Both control mice and 5XFAD mice showed a 10 percent decrease in working memory after exposure to WTCPM dust, with only the higher exposure group showing significant impairment compared to those not exposed to the dust.
5XFAD rats exposed to high doses of dust and subjected to the novel object recognition task showed a 16% and 30% increased preference (in the short and long term, respectively) to explore the familiar rather than the novel object when compared to no-exposure rats, which depict an altered memory Primary, obviously due to exposure to dust.
The researchers also performed a transcriptomic analysis (the study of the complete set of RNA transcripts that are produced in the genome) in the blood and hippocampus of both groups of mice.
Exposure to WTCPM dust triggered a variety of perturbations in immune function, cell signaling, and homeostatic performance. Interestingly, a common increase in neutrophils, granulocytes of the innate immune system, was also observed in the peripheral blood of 5XFAD mice exposed to WTCPM, compared to 5XFAD mice exposed to saline without dust. Overall, significant activation of pathways with an overall theme of inflammation including acute phase response signaling was upregulated.
WTCPM dust also exacerbated the neuroinflammatory profile in mouse brain. The researchers found a significant upregulation in the expression of genes involved in the blood-brain barrier.
These effects are indicative of a peripheral innate immune response, which may synergistically propagate neuroinflammations.
The results suggest that exposure to WTCPM may have induced peripheral immune responses, ultimately leading to disruption of brain endothelial tight junction proteins and leading to permissive vascular permeability for migration of peripheral immune systems into the brain.
“While we must interpret the results of these preclinical studies with caution and further investigation is needed in the clinical setting, our study provides valuable information relevant to the health of first responders.
“The data opens a new avenue for investigations to understand the impact of acute exposure to WTCPM dust on precipitating the onset of Alzheimer’s disease and related dementia in first responders who are now older,” said Dr. Pasinetti.
The Mount Sinai research team is currently conducting preclinical studies to explore the interaction between mice expressing the human form of APOE4/4 (highest genetic risk factor for late-onset Alzheimer’s disease) and exposure to WTCPM dust to examine the possible accelerated onset of the Alzheimer’s disease phenotype.
These studies will provide much-needed information for preventive screening and possibly interventions in first responders and other individuals who have been exposed to dust and have a genetic susceptibility to Alzheimer’s disease.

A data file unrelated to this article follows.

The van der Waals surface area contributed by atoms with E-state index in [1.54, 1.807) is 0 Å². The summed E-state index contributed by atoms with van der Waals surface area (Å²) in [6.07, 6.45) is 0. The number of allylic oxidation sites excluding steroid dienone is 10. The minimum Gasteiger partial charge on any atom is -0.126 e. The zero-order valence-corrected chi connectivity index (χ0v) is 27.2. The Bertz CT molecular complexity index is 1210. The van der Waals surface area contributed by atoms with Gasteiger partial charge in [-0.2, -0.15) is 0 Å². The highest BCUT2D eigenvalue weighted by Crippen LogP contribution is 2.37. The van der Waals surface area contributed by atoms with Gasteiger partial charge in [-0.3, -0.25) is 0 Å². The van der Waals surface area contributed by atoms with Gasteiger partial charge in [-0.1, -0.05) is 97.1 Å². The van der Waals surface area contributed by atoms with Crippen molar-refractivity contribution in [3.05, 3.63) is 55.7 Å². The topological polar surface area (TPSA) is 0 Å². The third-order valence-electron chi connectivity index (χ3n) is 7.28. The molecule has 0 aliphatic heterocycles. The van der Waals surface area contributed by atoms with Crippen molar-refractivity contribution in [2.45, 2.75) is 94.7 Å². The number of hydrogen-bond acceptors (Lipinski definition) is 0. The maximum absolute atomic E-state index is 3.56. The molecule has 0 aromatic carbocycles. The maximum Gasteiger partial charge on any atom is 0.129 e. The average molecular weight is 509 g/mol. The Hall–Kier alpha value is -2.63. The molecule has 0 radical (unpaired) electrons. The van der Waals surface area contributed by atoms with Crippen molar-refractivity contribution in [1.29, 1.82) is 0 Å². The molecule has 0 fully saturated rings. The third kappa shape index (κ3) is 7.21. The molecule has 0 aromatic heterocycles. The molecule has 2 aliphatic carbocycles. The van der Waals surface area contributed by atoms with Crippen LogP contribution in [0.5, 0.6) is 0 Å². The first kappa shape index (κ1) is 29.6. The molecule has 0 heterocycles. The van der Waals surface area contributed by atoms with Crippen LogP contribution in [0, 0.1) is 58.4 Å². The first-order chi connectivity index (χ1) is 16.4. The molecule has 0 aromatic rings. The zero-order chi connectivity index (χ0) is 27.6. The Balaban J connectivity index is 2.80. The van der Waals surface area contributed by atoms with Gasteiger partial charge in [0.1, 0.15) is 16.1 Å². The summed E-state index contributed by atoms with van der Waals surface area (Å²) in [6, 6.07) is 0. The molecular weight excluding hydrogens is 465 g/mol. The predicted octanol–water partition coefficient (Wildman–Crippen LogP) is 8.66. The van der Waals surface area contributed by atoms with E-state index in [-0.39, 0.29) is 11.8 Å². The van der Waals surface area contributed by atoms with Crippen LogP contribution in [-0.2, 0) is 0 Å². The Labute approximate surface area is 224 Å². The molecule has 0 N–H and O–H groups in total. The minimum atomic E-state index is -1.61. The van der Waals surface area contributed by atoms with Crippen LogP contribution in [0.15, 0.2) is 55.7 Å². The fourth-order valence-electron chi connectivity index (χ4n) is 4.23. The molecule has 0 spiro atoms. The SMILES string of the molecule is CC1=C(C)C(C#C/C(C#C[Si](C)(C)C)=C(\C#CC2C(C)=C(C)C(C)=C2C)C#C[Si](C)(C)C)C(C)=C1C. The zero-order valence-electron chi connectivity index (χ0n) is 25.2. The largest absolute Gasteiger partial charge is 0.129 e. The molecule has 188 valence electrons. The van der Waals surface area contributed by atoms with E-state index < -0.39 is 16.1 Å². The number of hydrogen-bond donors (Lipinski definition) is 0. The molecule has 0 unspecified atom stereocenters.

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author: Elizabeth Dowling
Source: Mount Sinai Hospital
Contact: Elizabeth Dowling – Mount Sinai Hospital
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“Exposure to WTC dust exacerbates cognitive impairment and elicits a central and peripheral transcriptional profile of inflammation in an animal model of Alzheimer’s disease.Written by Giulio Maria Pacinetti, et al. Alzheimer’s Disease Journal
Exposure to WTC dust exacerbates cognitive impairment and elicits a central and peripheral transcriptional profile of inflammation in an animal model of Alzheimer’s disease.
The terrorist attacks of September 11, 2001 on the World Trade Center (WTC) resulted in massive fires, a huge dense cloud of toxic gases, and suspended debris. In subsequent years, after the attack and cleanup efforts, a range of chronic health conditions developed among First Responders (FR) who had been at Ground Zero for extended periods and were repeatedly exposed to high levels of WTC particulate matter (WTCPM). Among these are neurological complications that may increase the risk of developing Alzheimer’s disease (AD) later in life.
We hypothesize that exposure to WTCPM dust affects immunological crosstalk between the peripheral and central nervous systems that may induce brain permeability ultimately promoting the AD-type phenotype.
5XFAD mice and wild-type mice were administered intranasally using WTCPM dust collected at Ground Zero within 72 hours after the attacks. The Y-maze and novel object recognition behavioral tests were performed for the working memory, learning and recognition memory deficits, respectively. Transcriptome analysis was performed in blood and hippocampus and confirmed by RT qPCR.
Mice exposed to WTCPM dust showed significant impairment in short- and long-term spatial and cognitive memory. Furthermore, transcriptome analysis in hippocampal and hematopoietic composition revealed significant alterations in genes related to immune inflammatory responses, and blood-brain barrier disruption.
These studies point to a putative talk of brain peripheral immune inflammation that may induce cognitive decline, and identify for the first time key steps that may be therapeutically targetable in future studies in the WTC-F.